WASHINGTON — Joseph Carter was sure that the Aug. 28 march would be one he’d never forget.
The 27-year-old so was excited about the event and the scheduled speakers that he arrived at the Tidal Basin hours before it began to get a spot right in front. Carter’s pregnant wife, Yvonne, also 27, joined him. The throngs of people, black and white, arm-in-arm, who’d turned up for the demonstration, moved them.
“It was touching,” Yvonne Carter said. “It just brought tears to your eyes and brought a chill to you. To see so many people together at one time—it was a spiritual movement. It was breathtaking. You felt it, you just felt it.”
The Carters were among the more than 250,000 people who went to see and hear the Rev. Dr. Martin Luther King Jr. and others at the March on Washington on Aug. 28, 1963, 47 years ago Saturday. And when the Washington D.C. natives, now both 74, heard about Saturday’s “Reclaim the Dream” rally and march organized by civil rights leaders, they said they had just had to participate.
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“I wouldn’t have missed that for nothing,” said Joseph Carter, now a grandfather of six. “Especially with the situation, the way things are today. It seems like they want to bring things back like it was in the early 50s when the movement first started.”
And though the Carters weren’t able to make the three-mile march from Dunbar High School to the King Memorial last weekend (Mr. Carter has a bad knee), they went to the rally at the King Memorial to hear Martin Luther King III and the Rev. Al Sharpton speak. And the son Yvonne Carter was seven months pregnant with during the March on Washington accompanied them.
Joseph Carter, who retired from the U.S. Postal Service in 1992, said that he had been following the Civil Rights movement since the bus boycott in Montgomery, Ala. in 1955.
“I’d followed it all the way through, and there was no way in the world that I was going to be stopped from coming down there,” he said of the 1963 march. “And she (Yvonne) felt the same way, although she was pregnant.”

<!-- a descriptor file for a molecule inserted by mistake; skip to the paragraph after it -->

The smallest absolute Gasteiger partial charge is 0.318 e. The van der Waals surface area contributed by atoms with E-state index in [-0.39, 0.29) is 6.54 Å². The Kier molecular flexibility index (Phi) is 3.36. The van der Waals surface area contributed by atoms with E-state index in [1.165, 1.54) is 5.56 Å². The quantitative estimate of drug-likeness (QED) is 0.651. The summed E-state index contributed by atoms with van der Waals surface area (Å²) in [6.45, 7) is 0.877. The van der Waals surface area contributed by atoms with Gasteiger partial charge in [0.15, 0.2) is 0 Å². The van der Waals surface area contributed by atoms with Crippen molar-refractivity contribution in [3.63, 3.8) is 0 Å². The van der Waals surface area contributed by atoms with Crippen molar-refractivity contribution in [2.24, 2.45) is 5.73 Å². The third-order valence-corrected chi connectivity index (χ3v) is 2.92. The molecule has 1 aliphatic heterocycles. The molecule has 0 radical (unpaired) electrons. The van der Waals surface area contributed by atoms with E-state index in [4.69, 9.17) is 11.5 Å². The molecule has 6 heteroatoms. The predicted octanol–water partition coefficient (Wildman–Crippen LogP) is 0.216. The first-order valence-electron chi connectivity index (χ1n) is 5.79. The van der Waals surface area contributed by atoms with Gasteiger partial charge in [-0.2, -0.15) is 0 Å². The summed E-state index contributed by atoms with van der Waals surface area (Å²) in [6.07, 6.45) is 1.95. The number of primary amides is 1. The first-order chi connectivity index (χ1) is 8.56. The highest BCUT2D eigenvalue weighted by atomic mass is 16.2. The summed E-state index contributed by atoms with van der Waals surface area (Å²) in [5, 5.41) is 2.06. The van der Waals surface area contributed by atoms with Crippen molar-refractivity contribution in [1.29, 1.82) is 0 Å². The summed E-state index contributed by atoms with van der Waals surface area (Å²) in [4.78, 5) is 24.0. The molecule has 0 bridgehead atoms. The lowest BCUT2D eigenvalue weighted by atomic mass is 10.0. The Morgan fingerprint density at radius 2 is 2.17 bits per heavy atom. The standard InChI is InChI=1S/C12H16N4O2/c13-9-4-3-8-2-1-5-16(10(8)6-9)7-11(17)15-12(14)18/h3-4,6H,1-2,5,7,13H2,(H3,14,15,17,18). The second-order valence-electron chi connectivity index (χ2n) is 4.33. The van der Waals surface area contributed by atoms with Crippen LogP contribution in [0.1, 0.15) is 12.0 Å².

They said they are often asked about that day in 1963.
They recalled the scene: It was hot and muggy, like last Saturday, with crowds stretching from the Lincoln Memorial all the way to the Washington Monument. Security was virtually non-existent. Mrs. Carter, a retired administrator for Washington D.C. public schools, said she was not only taken aback by the massive crowd that had turned up for the 1963 march, but how orderly it was. Some whites who’d been alerted to the country’s race problem through the march later came up to her and her husband to ask them how they felt, she said. She left feeling spiritually uplifted.
“One thing about the march, it was exciting,” Yvonne Carter said. “There were people from everywhere. It was a different experience to see that the movement had come so far.”
Joseph Carter said both Dr. King’s “I Have a Dream” speech and the Rev. Sharpton’s speech Saturday were inspiring, but in different ways. He said he liked Sharpton because he’s a “no-nonsense person” who “straightens people out.” But Dr. King’s speech stirred something deep inside of him.
“Martin—his oratory really gets you,” he said. “His oratory was something else.”
Yvonne Carter said nothing since has compared to hearing Dr. King speak that day nearly 50 years ago.
“To hear that man get up and say ‘I have a dream,’ and the way he spoke, no one can copy that,” she said. “No one could ever do that. I don’t care who it is. I don’t think anybody could ever do that again.”
And yet, even though marches are not as common today as they were back in the 1960s, Joseph Carter said there’s still a need for that kind of civil action.
“Marching arouses the consciousness of what needs to be attended to,” he said. “If you don’t do that, you won’t arouse people. How are people going to know what you’re disgruntled about?”